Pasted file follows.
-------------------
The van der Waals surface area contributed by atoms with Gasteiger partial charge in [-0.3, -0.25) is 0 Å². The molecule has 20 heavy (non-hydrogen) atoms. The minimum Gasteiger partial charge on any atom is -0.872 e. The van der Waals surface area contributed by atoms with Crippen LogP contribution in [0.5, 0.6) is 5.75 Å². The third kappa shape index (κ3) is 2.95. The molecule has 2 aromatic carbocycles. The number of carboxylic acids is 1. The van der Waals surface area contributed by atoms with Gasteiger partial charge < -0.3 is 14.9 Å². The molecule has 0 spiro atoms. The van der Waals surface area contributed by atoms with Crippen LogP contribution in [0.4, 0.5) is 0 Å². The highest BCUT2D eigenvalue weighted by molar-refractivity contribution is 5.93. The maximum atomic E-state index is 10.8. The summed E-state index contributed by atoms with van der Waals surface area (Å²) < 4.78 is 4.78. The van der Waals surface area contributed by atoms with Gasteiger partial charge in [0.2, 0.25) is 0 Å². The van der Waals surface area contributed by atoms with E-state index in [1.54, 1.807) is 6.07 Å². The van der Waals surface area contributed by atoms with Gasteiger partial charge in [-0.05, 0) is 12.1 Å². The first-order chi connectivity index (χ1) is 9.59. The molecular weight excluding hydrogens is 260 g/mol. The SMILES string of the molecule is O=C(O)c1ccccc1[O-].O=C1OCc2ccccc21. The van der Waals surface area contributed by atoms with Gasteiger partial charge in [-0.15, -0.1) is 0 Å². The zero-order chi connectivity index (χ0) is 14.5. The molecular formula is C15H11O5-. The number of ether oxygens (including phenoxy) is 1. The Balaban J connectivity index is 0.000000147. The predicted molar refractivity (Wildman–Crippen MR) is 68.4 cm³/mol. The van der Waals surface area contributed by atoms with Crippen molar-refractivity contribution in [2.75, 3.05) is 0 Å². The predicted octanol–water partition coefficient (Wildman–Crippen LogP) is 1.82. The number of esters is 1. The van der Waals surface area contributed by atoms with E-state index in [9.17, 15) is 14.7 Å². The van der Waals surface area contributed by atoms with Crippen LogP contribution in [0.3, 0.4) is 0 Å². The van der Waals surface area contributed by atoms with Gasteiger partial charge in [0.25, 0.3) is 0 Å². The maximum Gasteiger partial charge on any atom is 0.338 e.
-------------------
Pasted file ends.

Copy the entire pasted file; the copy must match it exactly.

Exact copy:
The van der Waals surface area contributed by atoms with Gasteiger partial charge in [-0.3, -0.25) is 0 Å². The molecule has 20 heavy (non-hydrogen) atoms. The minimum Gasteiger partial charge on any atom is -0.872 e. The van der Waals surface area contributed by atoms with Crippen LogP contribution in [0.5, 0.6) is 5.75 Å². The third kappa shape index (κ3) is 2.95. The molecule has 2 aromatic carbocycles. The number of carboxylic acids is 1. The van der Waals surface area contributed by atoms with Gasteiger partial charge < -0.3 is 14.9 Å². The molecule has 0 spiro atoms. The van der Waals surface area contributed by atoms with Crippen LogP contribution in [0.4, 0.5) is 0 Å². The highest BCUT2D eigenvalue weighted by molar-refractivity contribution is 5.93. The maximum atomic E-state index is 10.8. The summed E-state index contributed by atoms with van der Waals surface area (Å²) < 4.78 is 4.78. The van der Waals surface area contributed by atoms with Gasteiger partial charge in [0.2, 0.25) is 0 Å². The van der Waals surface area contributed by atoms with E-state index in [1.54, 1.807) is 6.07 Å². The van der Waals surface area contributed by atoms with Gasteiger partial charge in [-0.05, 0) is 12.1 Å². The first-order chi connectivity index (χ1) is 9.59. The molecular weight excluding hydrogens is 260 g/mol. The SMILES string of the molecule is O=C(O)c1ccccc1[O-].O=C1OCc2ccccc21. The van der Waals surface area contributed by atoms with Gasteiger partial charge in [-0.15, -0.1) is 0 Å². The zero-order chi connectivity index (χ0) is 14.5. The molecular formula is C15H11O5-. The number of ether oxygens (including phenoxy) is 1. The Balaban J connectivity index is 0.000000147. The predicted molar refractivity (Wildman–Crippen MR) is 68.4 cm³/mol. The van der Waals surface area contributed by atoms with Crippen molar-refractivity contribution in [2.75, 3.05) is 0 Å². The predicted octanol–water partition coefficient (Wildman–Crippen LogP) is 1.82. The number of esters is 1. The van der Waals surface area contributed by atoms with E-state index in [9.17, 15) is 14.7 Å². The van der Waals surface area contributed by atoms with Crippen LogP contribution in [0.3, 0.4) is 0 Å². The van der Waals surface area contributed by atoms with Gasteiger partial charge in [0.25, 0.3) is 0 Å². The maximum Gasteiger partial charge on any atom is 0.338 e.